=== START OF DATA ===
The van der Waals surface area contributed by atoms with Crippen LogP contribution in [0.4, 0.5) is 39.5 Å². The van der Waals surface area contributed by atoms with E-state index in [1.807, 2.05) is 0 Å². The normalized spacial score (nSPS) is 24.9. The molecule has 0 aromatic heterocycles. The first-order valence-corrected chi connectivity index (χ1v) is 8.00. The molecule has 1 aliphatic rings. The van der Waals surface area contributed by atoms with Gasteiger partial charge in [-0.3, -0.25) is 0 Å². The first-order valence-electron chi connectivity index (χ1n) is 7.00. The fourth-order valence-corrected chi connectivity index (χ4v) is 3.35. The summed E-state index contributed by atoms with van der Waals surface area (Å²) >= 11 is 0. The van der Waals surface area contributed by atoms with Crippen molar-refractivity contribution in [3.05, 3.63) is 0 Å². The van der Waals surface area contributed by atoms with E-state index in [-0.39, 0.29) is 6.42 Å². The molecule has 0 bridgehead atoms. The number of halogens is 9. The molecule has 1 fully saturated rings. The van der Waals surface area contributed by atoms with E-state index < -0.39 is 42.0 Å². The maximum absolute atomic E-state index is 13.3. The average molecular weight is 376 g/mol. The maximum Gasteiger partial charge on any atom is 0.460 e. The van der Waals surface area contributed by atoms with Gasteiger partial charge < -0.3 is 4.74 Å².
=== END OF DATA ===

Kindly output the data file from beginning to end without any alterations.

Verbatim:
The van der Waals surface area contributed by atoms with Crippen LogP contribution in [0.4, 0.5) is 39.5 Å². The van der Waals surface area contributed by atoms with E-state index in [1.807, 2.05) is 0 Å². The normalized spacial score (nSPS) is 24.9. The molecule has 0 aromatic heterocycles. The first-order valence-corrected chi connectivity index (χ1v) is 8.00. The molecule has 1 aliphatic rings. The van der Waals surface area contributed by atoms with Gasteiger partial charge in [-0.3, -0.25) is 0 Å². The first-order valence-electron chi connectivity index (χ1n) is 7.00. The fourth-order valence-corrected chi connectivity index (χ4v) is 3.35. The summed E-state index contributed by atoms with van der Waals surface area (Å²) >= 11 is 0. The van der Waals surface area contributed by atoms with Crippen molar-refractivity contribution in [3.05, 3.63) is 0 Å². The van der Waals surface area contributed by atoms with E-state index in [-0.39, 0.29) is 6.42 Å². The molecule has 0 bridgehead atoms. The number of halogens is 9. The molecule has 1 fully saturated rings. The van der Waals surface area contributed by atoms with E-state index < -0.39 is 42.0 Å². The maximum absolute atomic E-state index is 13.3. The average molecular weight is 376 g/mol. The maximum Gasteiger partial charge on any atom is 0.460 e. The van der Waals surface area contributed by atoms with Gasteiger partial charge < -0.3 is 4.74 Å².